A living trust is a valuable financial and estate planning tool. Established during the trust-maker’s lifetime, it can protect assets from lawsuits, document the trust-maker’s intentions, and keep private finances out of the public’s eye.#1: A living trust is too expensive.
It is true that a professionally-drafted living trust can be more expensive than a simple Will.
However, once you consider the costs of probate, a conservatorship in the event that you are incapacitated, or a guardianship for a minor child, the investment in a trust document can begin to make financial sense. Be sure that you are comparing apples to apples, and don’t make your decision based on document drafting costs alone.
Some people may worry about other expenses that can come with a trust, such as trustee fees. It is true that an independent trustee usually receives a fee for managing the trust. However, during your lifetime you can be your own trustee, which wouldn’t call for any fees. Family members and friends don’t typically get paid for administering a living trust either. Even if your situation calls for a trustee outside of family members, the fee is usually a small percentage of the assets inside the trust.
#2: I don’t own that much. A living trust would be overkill.
In the past, trusts were mostly used by wealthy families who needed special tax planning. That’s what has created a wide-spread perception that trusts are just for the ultra-rich folks.
Today, living trusts have demonstrated their usefulness for estates of all sizes. Whether you want to provide for a special-needs child, be prepared for the possibility of incapacity, or simply want to save your family from the hassle of going through probate, a living trust may be the tool to consider.
#3: A living trust would sure help my heirs, but it does no
good for me.
People don’t like to think about their eventual death, but one thing they hate even more is thinking about the possibility of being incapacitated. Incapacity could result from dementia, a stroke, a heart attack, or an accidental injury.
If that were to happen to you or someone in your family, a pre-established living trust can become a safety net.
Some people mistakenly believe that their Will can help in this situation, which is not true. A Will only dictates how things are handled after you die. Owning property jointly with your spouse or partner won’t help either, because selling certain assets (such as real estate) often requires all owners to sign the documents. If you want to have a say in how your assets should be managed if you are unable to do it for yourself, look in the direction of a living trust.
#4: I will have to deal with the hassle of filing a separate set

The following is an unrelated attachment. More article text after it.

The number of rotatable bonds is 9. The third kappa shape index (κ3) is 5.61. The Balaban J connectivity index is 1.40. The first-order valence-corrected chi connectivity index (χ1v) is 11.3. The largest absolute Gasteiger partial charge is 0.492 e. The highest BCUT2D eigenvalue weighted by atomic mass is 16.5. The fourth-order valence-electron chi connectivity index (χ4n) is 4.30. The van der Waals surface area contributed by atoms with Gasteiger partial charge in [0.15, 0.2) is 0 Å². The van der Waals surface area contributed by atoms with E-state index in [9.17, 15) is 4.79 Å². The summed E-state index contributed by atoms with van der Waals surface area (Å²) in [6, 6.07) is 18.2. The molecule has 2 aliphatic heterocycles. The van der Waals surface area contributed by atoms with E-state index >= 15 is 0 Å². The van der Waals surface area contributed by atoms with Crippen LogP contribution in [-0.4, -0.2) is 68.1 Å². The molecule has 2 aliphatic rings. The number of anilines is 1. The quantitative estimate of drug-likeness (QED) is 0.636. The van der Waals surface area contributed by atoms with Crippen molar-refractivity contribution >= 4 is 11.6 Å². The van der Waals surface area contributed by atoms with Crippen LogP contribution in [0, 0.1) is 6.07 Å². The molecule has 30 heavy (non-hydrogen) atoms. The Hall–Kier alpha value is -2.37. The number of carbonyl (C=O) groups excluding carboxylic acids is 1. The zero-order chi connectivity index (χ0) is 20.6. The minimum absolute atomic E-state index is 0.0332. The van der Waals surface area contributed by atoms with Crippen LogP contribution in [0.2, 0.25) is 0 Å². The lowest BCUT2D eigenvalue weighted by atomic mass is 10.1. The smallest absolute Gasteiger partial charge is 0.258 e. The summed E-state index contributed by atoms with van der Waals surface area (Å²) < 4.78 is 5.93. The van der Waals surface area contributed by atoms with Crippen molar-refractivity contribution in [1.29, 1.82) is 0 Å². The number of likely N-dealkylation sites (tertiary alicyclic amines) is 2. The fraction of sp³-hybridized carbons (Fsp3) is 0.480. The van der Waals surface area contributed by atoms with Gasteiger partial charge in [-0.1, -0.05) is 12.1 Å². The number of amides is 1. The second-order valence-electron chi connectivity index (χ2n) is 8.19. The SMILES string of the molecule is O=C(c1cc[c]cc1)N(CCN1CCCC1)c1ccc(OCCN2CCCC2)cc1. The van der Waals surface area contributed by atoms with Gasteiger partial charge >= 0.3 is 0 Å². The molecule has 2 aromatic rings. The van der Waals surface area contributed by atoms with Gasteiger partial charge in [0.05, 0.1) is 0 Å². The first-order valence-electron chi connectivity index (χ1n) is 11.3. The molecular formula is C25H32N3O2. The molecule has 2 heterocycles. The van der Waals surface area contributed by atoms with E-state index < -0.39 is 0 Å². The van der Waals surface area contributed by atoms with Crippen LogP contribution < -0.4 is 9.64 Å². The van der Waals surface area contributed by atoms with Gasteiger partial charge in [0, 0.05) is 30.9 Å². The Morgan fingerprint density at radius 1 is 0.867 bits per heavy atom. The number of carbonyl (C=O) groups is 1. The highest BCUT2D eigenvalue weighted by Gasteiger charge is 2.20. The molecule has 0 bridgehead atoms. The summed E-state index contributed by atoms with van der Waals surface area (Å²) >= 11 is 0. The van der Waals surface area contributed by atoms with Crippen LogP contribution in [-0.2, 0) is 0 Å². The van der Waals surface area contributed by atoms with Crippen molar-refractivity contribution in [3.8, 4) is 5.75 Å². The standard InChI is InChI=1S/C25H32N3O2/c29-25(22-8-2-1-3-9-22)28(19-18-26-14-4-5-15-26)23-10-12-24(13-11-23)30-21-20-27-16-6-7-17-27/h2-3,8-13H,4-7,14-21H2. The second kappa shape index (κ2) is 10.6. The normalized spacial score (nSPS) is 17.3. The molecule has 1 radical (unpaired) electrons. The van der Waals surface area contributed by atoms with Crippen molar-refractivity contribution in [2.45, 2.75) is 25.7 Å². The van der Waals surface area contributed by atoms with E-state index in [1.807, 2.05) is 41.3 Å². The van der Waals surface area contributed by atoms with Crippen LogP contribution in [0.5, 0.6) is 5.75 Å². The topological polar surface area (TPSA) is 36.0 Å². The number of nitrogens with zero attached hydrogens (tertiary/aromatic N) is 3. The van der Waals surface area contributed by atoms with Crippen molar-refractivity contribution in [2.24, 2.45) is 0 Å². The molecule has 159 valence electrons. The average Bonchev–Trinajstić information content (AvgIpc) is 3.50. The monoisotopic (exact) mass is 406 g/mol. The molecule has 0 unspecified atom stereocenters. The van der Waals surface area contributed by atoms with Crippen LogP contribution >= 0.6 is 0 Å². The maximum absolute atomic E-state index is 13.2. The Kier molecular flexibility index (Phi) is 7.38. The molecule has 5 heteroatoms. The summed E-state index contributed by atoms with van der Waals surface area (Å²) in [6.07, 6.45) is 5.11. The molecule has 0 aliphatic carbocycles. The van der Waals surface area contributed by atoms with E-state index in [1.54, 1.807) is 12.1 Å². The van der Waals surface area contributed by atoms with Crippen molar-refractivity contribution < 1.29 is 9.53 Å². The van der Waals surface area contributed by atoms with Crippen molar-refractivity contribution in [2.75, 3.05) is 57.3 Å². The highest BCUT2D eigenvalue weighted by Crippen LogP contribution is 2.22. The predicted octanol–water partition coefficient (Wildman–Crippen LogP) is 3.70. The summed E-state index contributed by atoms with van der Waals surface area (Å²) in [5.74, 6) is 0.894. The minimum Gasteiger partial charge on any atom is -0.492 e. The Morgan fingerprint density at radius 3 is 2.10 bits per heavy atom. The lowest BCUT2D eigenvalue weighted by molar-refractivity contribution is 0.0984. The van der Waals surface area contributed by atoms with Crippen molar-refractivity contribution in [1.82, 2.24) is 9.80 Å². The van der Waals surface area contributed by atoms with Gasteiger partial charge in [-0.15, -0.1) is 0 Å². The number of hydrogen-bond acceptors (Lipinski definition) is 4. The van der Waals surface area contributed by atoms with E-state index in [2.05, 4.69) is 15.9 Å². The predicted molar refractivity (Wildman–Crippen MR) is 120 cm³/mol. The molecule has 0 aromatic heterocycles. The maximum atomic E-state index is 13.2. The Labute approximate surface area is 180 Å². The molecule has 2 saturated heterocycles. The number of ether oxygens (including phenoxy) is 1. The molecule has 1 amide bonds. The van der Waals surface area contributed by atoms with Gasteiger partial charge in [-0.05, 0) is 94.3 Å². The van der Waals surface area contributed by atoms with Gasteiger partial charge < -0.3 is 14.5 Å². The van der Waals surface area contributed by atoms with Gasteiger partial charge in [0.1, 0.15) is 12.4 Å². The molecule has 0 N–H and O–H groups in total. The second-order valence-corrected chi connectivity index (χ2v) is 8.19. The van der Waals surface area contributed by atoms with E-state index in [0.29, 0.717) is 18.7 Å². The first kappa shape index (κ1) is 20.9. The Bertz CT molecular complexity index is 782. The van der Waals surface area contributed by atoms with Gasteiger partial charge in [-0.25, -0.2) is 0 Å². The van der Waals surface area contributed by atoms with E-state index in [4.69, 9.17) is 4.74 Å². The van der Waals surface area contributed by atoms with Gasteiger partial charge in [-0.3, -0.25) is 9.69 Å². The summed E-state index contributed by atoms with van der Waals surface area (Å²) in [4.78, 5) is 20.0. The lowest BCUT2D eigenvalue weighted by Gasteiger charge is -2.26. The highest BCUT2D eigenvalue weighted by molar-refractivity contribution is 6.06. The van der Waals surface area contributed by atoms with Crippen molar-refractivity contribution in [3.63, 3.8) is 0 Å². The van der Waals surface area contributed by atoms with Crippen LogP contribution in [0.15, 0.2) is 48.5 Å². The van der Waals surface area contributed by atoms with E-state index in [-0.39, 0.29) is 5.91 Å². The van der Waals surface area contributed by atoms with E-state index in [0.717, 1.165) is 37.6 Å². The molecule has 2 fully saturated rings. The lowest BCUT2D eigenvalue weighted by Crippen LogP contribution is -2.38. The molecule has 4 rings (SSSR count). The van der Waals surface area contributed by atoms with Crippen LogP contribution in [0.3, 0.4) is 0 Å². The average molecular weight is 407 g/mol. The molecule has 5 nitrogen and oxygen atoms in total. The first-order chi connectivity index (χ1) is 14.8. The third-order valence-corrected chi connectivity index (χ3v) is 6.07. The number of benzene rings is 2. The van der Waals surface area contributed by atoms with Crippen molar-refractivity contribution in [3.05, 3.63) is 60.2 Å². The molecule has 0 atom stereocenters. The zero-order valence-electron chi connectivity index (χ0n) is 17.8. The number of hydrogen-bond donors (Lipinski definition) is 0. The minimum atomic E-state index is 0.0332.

of tax returns.
In the case of a revocable living trust (i.e., a trust that could be un-done at any time), the IRS considers it a non-event. So, you can continue to file taxes under your own Social Security number. If the grantor is the trustee, everything is reported on the grantor’s individual tax return. If your trust continues after you die, then the IRS will assign it a separate tax ID.
# 5: I will have to give up control.
With a revocable living trust, and for as long as you act as your own trustee, you can do anything with trust assets that you could have done before you had placed them in a trust. You can invest the money, rent or sell a house, buy another house with the proceeds, change the trust, or even cancel the trust.
Even if you appoint another person as trustee, they must act under your direction and follow the rules of the trust. You decide when your loved ones will get their inheritance. All the while, the assets can be protected from creditors, poor spending habits, and even divorce. In other words, a properly established living trust can give you a considerable amount of control — not take it away.
Does my family need a living trust?
The only way to know for sure is to work with an experienced attorney. There are many legal instruments that can help you accomplish your goals and document your wishes. An attorney can explain the pros and the cons of each one, walk you through what costs you should expect, and help you draft the documents.
The most important thing to remember is that it’s better to get the facts from a trusted professional. Trusts are notoriously complex. Their tax consequences can be extensive, and a careless mistake can un-do hours of painstaking planning and drafting.